Choosing the Water Temperature is in the Laundry Basics series here at Mama’s Laundry Talk.
If you were never taught the proper way to wash laundry or if you just need a refresher, this series is for you!
The next topic in our Laundry Basics series is choosing the best water temperature for your load of laundry.
Using the right water temperature can have a huge effect on the outcome of your clothes.
Keep in mind that the three factors involved in getting laundry clean are:
- agitation in the wash cycle
- water temperature.
How clean your clothes are depends on each of these three aspects.
So how do you know which water temperature is best for which items of clothes?
The hotter the water, the better the cleaning potential.
Now I didn’t say it was the most energy-efficient, but it will give your clothes the best wash.
The goal is to choose the hottest water that the fabric can withstand without fading, shrinking, or being damaged in some way (like sequins falling off).
Hot(ter) water definitely has its pros:
- it sanitizes and kills germs better
- it dissolves detergents more efficiently
- kills dust mites
- helps remove built-up grime so clothes look brighter and less dingy
And Hot Water has its cons as well:
- it can cause shrinking and fading in some fabrics
- it can set in some types of stains, especially blood and other protein-based stains
- it can make clothes look older
- it’s expensive
All of that said, how then do you choose the water temperature for each load?
This is a great little guide, assuming that the fabric and dyes are appropriate and the fibers are strong enough to withstand washing.
Use cool water for:
– Items washed on the delicate cycle, such as pantyhose, lingerie, washable silk, wools.
– Items with a delicate construction, such as an antique fabric, or a lacy fabric
– Any item that you think is going to bleed or the dye will run
– Items that have a protein stain, such as a blood stain, dairy-based stains or bodily fluids
– Items that aren’t exceptionally dirty – those that are just lightly soiled
Use warm water for:
– Dark colors
– Items washed on permanent-press (synthetic materials, etc)
– Items that are moderately soiled
Use hot water for:
– Bath Towels, sheets, and all other bedding
– Kitchen Towels, dish rags, pot holders
– Heavily soiled items (sweaty work-out clothes, etc)
– Items of sturdy fabric, such as white cotton t-shirts or underwear
– All cloth diapers
– Cleaning rags and cloths
– Any item that is stained with grease or oils
What about Cold Water?
Honestly, I don’t know the last time I washed a garment in cold water. I believe it is best used for the rinse cycle.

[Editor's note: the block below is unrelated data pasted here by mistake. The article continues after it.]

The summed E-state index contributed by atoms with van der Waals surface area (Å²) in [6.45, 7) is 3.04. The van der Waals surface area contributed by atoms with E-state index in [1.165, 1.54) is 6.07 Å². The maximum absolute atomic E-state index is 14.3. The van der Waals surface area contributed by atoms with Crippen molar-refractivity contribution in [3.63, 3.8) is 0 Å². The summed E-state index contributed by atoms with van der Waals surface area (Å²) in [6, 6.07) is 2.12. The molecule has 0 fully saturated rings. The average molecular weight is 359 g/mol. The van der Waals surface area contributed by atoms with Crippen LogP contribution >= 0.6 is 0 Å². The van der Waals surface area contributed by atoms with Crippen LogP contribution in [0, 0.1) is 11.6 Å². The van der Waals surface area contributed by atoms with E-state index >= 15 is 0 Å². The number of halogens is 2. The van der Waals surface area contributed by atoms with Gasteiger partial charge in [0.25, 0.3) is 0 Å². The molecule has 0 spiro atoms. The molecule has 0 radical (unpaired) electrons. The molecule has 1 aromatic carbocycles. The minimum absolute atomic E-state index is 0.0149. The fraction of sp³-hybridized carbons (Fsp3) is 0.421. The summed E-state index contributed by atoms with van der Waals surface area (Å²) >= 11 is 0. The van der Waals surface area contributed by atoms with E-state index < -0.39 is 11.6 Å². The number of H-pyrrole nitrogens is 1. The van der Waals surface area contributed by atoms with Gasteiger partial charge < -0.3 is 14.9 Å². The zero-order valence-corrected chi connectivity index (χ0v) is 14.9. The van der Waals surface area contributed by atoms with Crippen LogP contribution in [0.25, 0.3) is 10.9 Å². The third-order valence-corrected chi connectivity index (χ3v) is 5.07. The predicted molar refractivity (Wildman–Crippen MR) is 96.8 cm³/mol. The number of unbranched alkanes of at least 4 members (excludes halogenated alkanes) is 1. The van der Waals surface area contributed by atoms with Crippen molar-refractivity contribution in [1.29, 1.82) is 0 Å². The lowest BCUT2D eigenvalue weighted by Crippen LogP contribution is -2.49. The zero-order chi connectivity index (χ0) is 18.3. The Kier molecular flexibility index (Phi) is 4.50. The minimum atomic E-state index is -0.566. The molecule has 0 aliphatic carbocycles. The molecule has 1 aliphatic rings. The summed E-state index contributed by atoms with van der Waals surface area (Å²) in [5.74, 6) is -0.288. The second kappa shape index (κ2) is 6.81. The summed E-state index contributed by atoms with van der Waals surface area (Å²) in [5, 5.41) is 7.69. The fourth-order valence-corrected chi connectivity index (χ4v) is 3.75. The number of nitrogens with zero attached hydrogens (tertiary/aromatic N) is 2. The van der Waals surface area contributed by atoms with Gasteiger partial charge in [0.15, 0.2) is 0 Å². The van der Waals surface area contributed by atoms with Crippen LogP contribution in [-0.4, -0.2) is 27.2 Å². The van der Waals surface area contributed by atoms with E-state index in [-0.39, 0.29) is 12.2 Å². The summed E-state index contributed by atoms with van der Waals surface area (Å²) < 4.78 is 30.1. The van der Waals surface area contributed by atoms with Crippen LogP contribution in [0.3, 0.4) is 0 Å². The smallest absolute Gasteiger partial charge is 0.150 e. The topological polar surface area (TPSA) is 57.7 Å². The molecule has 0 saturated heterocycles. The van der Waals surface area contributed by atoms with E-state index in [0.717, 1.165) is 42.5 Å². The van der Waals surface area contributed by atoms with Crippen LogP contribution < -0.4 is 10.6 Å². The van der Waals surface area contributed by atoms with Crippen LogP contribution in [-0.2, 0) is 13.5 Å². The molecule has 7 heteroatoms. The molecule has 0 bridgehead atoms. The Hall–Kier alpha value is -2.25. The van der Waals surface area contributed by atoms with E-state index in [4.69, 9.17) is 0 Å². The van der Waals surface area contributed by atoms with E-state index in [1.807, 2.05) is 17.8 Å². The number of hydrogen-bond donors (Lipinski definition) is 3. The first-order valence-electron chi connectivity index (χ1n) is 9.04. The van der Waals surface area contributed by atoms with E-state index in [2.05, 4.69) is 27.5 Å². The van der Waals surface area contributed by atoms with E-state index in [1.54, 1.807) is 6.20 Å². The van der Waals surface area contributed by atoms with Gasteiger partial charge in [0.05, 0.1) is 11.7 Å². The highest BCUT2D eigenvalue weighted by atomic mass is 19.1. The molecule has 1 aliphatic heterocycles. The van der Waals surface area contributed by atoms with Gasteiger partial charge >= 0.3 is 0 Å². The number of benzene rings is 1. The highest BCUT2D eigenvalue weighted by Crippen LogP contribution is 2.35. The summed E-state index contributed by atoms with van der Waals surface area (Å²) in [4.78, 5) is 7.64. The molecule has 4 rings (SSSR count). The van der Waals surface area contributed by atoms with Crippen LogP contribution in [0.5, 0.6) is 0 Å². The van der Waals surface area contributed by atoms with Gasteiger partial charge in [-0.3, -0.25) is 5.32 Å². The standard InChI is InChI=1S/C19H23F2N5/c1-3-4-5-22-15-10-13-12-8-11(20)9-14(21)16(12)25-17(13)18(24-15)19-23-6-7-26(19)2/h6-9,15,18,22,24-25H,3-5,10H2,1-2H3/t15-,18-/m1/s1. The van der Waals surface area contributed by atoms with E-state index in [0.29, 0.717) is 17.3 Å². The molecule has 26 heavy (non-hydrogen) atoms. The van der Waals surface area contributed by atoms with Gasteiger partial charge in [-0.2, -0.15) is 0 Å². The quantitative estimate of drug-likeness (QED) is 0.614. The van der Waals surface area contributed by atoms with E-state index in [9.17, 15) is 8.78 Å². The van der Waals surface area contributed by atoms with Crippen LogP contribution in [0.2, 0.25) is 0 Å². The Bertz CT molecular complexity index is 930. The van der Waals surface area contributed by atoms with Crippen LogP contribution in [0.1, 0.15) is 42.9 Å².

I am admittedly a little biased, since I have a whole houseful of mess-makers and they can get clothes dirty. Cold water would never do the job here in the Hill House.
Keep in mind that ‘cold’ water is considered 75 degrees or below. And that, my friends, is some chilly water.
I don’t think it can be effective in dissolving detergent and laundry boosters and getting clothes adequately clean.
If you do choose to use cold water in the wash cycle, make sure to use an ample amount of detergent and to use a longer wash cycle. By increasing the other two parts of the washing triangle, you might can skimp by with cold water.
If you insist on using cold water, or you don’t have a choice but to use cold only, make sure you choose a laundry detergent created specifically for cold water.
All Water Temperatures are Not Created Equal
Be aware that all water temperatures are not the same, depending upon what kind of washer you’re using.
A ‘warm’ water setting on a top-loader and on a front-loader are not going to be apples and apples.
A top-loader uses water from your home’s hot water heater. So if your hot water heater maxes out at 120 degrees, then that is the hottest your water in your top-loader will get.
If you have a front-loader, it probably has its own built-in water heater and the maximum temperature it reaches is set by the manufacturer.
Interestingly enough, manufacturers typically do not disclose the gallons of water their machines use or the temperature settings the machine defaults to.
So there is no data readily available on what the temperature settings are on the newest model washing machines.
I find that fascinating that they don’t readily disclose that information. I personally prefer to be an informed shopper and appreciate transparency in consumer products. 😉
A Few Notes About Water Temperature
There are several detergents on the market formulated specifically for Cold Water. And yes, I am sure they do a better job in cold water than your average detergent. However, all detergents are enhanced by warmer water.
I know there are many of you out there who won’t wash in anything but cold water for money saving reasons. If this works for you, then by all means continue washing your laundry as you have been!
As I’ve said many times before: Mama’s laundry ways are not the only ways! If you’ve found something that works for your laundry routine, than stick with it.
No doubt, there is a huge cost savings for washing in cool/cold water most of the time. Do what is best for your family!
Make sure you don’t miss the entire Laundry Basics Series!
- How to Wash Clothes Step by Step
- Laundry Basics: How to Sort Clothes
- Laundry Basics: How to Choose the Washing Cycle
- Laundry Basics: Choosing Water Temperature – you are here!
- Laundry Basics: Determining the Size of the Load and Starting the Washer